The following steps will allow text to speech assistive technology, used by people with some disabilities, to read a PDF document aloud more accurately. These steps will **not** make the PDF fully accessible; they will make it much easier for Office of AccessABILITY to create a more accessible PDF in a reasonable turnaround time. Hunter Library requests faculty to follow these steps for materials submitted to Library e-reserves.
PDFs Converted from Word, Powerpoint, InDesign and Other Formats
Documents converted to PDF from other formats such as Word, Powerpoint and InDesign can be very difficult to make accessible. As CUNY's accessibility site explains, "PDF files are the most difficult [type of document] to make accessible.*" If at all possible, upload the original format, or at least save the original and make it available if needed.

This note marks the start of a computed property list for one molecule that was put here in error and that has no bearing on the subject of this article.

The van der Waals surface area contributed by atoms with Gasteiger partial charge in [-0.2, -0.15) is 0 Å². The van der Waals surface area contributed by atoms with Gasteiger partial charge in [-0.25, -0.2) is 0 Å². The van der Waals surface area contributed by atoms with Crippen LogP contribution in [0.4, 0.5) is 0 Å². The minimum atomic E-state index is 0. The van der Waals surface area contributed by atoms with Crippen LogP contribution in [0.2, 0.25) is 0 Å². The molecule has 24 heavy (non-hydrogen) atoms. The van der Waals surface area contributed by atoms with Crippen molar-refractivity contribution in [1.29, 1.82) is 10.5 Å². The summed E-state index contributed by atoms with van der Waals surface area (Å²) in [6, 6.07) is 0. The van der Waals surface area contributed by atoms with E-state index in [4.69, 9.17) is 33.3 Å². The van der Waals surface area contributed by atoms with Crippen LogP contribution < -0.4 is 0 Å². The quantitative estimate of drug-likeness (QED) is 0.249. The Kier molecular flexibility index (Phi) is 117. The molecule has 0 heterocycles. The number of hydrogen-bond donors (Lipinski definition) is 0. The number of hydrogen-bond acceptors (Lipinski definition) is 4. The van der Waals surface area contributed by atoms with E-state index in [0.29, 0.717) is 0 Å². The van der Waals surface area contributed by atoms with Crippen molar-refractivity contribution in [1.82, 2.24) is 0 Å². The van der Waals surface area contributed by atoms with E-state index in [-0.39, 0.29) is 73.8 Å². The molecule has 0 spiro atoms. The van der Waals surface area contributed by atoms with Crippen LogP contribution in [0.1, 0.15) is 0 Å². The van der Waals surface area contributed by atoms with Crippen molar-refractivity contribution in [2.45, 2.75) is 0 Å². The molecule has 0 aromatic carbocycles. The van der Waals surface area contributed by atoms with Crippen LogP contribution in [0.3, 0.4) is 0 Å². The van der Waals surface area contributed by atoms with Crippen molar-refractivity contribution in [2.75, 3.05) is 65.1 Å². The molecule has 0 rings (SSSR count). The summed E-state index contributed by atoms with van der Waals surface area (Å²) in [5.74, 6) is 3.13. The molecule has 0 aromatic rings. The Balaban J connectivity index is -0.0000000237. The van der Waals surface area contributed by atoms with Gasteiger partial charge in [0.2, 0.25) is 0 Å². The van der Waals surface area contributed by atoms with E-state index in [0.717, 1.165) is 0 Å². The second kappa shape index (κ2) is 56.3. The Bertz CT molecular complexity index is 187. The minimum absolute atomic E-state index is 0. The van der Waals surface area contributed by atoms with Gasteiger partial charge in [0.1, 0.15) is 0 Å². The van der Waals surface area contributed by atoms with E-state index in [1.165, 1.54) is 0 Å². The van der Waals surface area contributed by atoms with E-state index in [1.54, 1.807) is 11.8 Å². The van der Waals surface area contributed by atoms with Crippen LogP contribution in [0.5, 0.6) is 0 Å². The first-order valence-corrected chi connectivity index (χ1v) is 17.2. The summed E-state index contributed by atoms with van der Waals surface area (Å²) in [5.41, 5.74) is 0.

See CUNY's accessibility site
It may be helpful to know that, for a PDF to fully comply with accessibility standards, additional steps need to be taken using Adobe Acrobat DC (or competitors), which is freely available to CUNY employees, but complex to use. Adobe maintains a very lengthy guide to standards for PDF accessibility. For example,
While it will not be practical for most faculty to fully check or remediate PDFs for accessibility, some may be interested to explore this further.
Students may request accessible documents through Office of AccessABILITY. However, fully remediating some PDFs can be very complex and time consuming. Research shows students with disabilities commonly do not obtain fully accessible PDFs. Beyond steps 1 to 3 above, faculty can help by: